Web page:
Embracing Autumn: Dying to Live Again

Embracing Autumn photo

 

Harvest.  The time is nearly here.  And when you live deep in the heart of an Iowa cornfield, it is especially hard not to notice.  There is a marked chill in the air and the corn stalks wave valiantly in stunning shades of gold.  Change is coming.

Summer colors fade as a majestic show of warm hues settle across the countryside. Heavenly aromas waft from the kitchen: maple syrup, pumpkin spice, and cinnamon.  So many lovely things happen in the fall as the whole world prepares to hibernate for a season.

I am not a country girl by nature, yet somehow my husband convinced me several years ago that buying an acreage in rural Iowa would be a good thing.  And mostly it is.  There is much to be done to ready for the impending cold season.  Firewood must be split and piled. Produce must be canned and frozen.  Pies must be baked and devoured.  And there is a cozy, old farmhouse to be cleaned and decorated as we retreat for a season to the indoors for hot apple ciders, fuzzy socks, and comfort suppers.

And Autumn comes. It is the dying of something good, to make way for something new.  The “autumns” of life may bring sorrow, despair, and loneliness, but there is always hope.  Always.

Even within the throes of an “Autumn” season, God is there, all the while, waiting to be noticed.  I imagine He is saying something like, “Hello?  Remember me?  King of the Universe?  If you would stop hyperventilating for just a second, I would like to invite you to be a part of something bigger than you are.  Bigger than you dreamed.  Bigger because I am God and I can do it if you would just trust me for a moment.”

So we wait.  And pray.  And wait some more.  And pray some more.  And sometimes pretty big, hopeful things fall through, but God knows better.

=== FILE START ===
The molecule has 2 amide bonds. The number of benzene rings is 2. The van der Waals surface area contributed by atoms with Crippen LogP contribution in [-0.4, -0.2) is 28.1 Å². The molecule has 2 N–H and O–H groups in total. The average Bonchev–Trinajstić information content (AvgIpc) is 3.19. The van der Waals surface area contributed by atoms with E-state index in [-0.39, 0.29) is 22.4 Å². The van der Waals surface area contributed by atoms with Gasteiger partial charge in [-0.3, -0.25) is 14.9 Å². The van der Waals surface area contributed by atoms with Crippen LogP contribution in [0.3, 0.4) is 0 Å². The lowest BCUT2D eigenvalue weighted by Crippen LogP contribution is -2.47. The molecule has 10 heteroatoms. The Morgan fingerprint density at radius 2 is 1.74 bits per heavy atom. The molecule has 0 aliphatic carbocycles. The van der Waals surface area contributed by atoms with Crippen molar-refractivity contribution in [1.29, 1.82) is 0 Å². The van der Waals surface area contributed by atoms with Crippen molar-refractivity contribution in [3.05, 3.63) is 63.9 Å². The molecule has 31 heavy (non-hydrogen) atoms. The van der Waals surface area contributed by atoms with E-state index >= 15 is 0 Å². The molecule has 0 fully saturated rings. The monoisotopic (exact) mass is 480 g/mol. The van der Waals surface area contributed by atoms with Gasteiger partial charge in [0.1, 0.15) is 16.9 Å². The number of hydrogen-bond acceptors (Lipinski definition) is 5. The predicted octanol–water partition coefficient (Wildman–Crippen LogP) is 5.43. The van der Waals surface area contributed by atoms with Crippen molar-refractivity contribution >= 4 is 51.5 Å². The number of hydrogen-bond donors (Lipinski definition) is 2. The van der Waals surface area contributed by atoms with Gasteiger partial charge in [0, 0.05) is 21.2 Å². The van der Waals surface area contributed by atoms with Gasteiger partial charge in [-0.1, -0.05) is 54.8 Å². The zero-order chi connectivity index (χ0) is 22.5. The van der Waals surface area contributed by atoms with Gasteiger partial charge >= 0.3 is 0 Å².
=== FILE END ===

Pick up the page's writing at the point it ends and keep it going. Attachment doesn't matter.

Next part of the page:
And the heavenly winds shift, and though physical circumstances may remain unchanged for the moment, the heart softens into a sweet surrender to a compassionate God who knows what He is doing after all.  It is the Lord’s plans that prevail, not ever our own, yet I am prone to forget.

To everything there is a season.  The living and the dying.  Everything.

May we experience the impending winter as a season of rest rather than merely death.  For all that dies become new again.  The seed falls, withers, and dies. Dormant. But in due time lives again, stronger than before.

In the crisp of an autumn breeze tumbling over the horizon, He whispers… “I make all things new.” 

For the one who is tired… “New.”

For the one who feels less-than… “All. New.”

For the one who cries out from an overwhelmed heart… “I. Make. All. Things. New.”

May we seek and find God in every season.  Consider it pure joy, Friends.

 

What have you learned from the “autumns” of your life?  How did God restore in “winter?” Take time to thank God for the “new” things He is preparing for you.

 

“The grass withers, and the flowers fall, but the word of our God stands forever.” Isaiah 40:8 (NIV)

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When I Look For Him

KHavemeier - When I Look For Him photo